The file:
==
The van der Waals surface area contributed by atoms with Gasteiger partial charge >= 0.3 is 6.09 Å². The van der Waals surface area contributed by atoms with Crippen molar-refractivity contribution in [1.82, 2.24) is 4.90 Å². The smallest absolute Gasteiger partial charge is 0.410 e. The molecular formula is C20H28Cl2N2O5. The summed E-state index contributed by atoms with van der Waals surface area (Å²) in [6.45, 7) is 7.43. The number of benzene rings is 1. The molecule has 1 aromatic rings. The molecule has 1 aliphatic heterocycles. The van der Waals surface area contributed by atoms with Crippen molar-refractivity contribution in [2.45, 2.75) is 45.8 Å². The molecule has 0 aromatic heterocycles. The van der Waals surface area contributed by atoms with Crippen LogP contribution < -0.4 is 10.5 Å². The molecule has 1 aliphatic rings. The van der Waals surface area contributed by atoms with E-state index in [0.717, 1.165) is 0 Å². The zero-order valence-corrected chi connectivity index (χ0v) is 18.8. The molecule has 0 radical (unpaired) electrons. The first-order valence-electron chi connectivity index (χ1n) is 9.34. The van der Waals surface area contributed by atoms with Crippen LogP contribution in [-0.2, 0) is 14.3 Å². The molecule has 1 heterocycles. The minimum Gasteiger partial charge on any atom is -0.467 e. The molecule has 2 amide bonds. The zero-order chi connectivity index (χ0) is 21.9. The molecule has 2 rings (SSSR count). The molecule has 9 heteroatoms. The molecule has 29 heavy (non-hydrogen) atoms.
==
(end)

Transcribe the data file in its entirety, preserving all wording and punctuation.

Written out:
The van der Waals surface area contributed by atoms with Gasteiger partial charge >= 0.3 is 6.09 Å². The van der Waals surface area contributed by atoms with Crippen molar-refractivity contribution in [1.82, 2.24) is 4.90 Å². The smallest absolute Gasteiger partial charge is 0.410 e. The molecular formula is C20H28Cl2N2O5. The summed E-state index contributed by atoms with van der Waals surface area (Å²) in [6.45, 7) is 7.43. The number of benzene rings is 1. The molecule has 1 aromatic rings. The molecule has 1 aliphatic heterocycles. The van der Waals surface area contributed by atoms with Crippen molar-refractivity contribution in [2.45, 2.75) is 45.8 Å². The molecule has 0 aromatic heterocycles. The van der Waals surface area contributed by atoms with Crippen LogP contribution < -0.4 is 10.5 Å². The molecule has 1 aliphatic rings. The van der Waals surface area contributed by atoms with E-state index in [0.717, 1.165) is 0 Å². The zero-order valence-corrected chi connectivity index (χ0v) is 18.8. The molecule has 0 radical (unpaired) electrons. The first-order valence-electron chi connectivity index (χ1n) is 9.34. The van der Waals surface area contributed by atoms with Crippen LogP contribution in [-0.2, 0) is 14.3 Å². The molecule has 1 heterocycles. The minimum Gasteiger partial charge on any atom is -0.467 e. The molecule has 2 amide bonds. The zero-order chi connectivity index (χ0) is 21.9. The molecule has 2 rings (SSSR count). The molecule has 9 heteroatoms. The molecule has 29 heavy (non-hydrogen) atoms.